We have only just received the sad news that Alan Taylor, the man behind some of the very first commercially viable hydraulic cranes, died in April. He was 96.
An engineer at heart, he was born into the Taylor family that had been in business since 1895, originally making commercial bodywork for horse drawn trailers and early trucks at a plant in Pendleton. In 1938, the company designed a yard crane for its own use which was dubbed the Coffin - apparently due to its shape - which had a fixed boom elevated with hydraulic cylinders.
The Taylor Coffin)
After the war, 21 year old Alan joined the company in the same year it opened a second facility in Glazebury, between Manchester and Liverpool. The following year the company was renamed F Taylor & Sons (Manchester), and the company launched one of the very first commercially viable hydraulic cranes with its three tonne Hydracrane mounted on an ex-army truck chassis and available with a 2.4, 3.0 or 4.3 metre boom. As the supply of army surplus trucks dried up Taylors began building its own purpose built chassis.
During the 1950s the company developed the Taylor 42 four wheel drive Jumbo and then Taylor 50 or Jumbo Junior cranes, introducing telescopic booms and slewing.
In 1959 the business was acquired by the Steel group which also owned Coles Cranes, and quickly merged it into the Coles operations, with the Glazebury plant becoming the production base for Coles Hydra telescopic cranes, Speedcrane yard cranes, and later Rough Terrains.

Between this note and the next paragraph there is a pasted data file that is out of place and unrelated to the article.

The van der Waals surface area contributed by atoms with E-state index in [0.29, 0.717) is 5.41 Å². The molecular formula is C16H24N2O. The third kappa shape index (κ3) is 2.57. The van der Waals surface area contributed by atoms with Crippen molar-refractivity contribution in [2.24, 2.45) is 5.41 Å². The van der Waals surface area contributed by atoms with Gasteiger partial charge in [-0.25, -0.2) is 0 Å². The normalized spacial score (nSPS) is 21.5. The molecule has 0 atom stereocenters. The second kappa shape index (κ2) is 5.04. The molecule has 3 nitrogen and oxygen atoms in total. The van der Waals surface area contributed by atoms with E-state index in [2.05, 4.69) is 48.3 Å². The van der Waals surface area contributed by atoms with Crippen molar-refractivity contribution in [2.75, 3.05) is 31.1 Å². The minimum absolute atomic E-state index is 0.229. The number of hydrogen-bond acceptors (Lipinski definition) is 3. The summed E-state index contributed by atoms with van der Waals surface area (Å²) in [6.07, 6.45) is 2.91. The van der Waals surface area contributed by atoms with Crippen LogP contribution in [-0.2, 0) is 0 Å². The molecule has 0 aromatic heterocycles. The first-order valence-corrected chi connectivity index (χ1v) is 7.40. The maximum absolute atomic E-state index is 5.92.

After the sale to Steels, Alan Taylor went on to set up other businesses, including Cheswick & Wright and Lathom Engineering - which produced exhaust silencers for many of the British car manufacturers, as well as the Taylor Business Park.
Grandson, Paul Taylor said: “We will remember him as a wonderful man that was giving, caring and always wanted to make sure that his family were okay. Having been taken into hospital he was calling everyone on the Thursday when he seemed to be getting better and was looking forward to coming home. It was such a shame when Covid-19 caught up with him the morning after.”
“The whole family is very thankful for the caring team at Warrington Hospital in the various wards he visited during his stay there, especially those that were with him at the end in ward A7.”
We will publish a full obituary and tribute in the next Cranes & Access magazine due out at the end of the month. In the meantime if anyone has more information on the history of Taylor Cranes, or corrections of course please do let us know.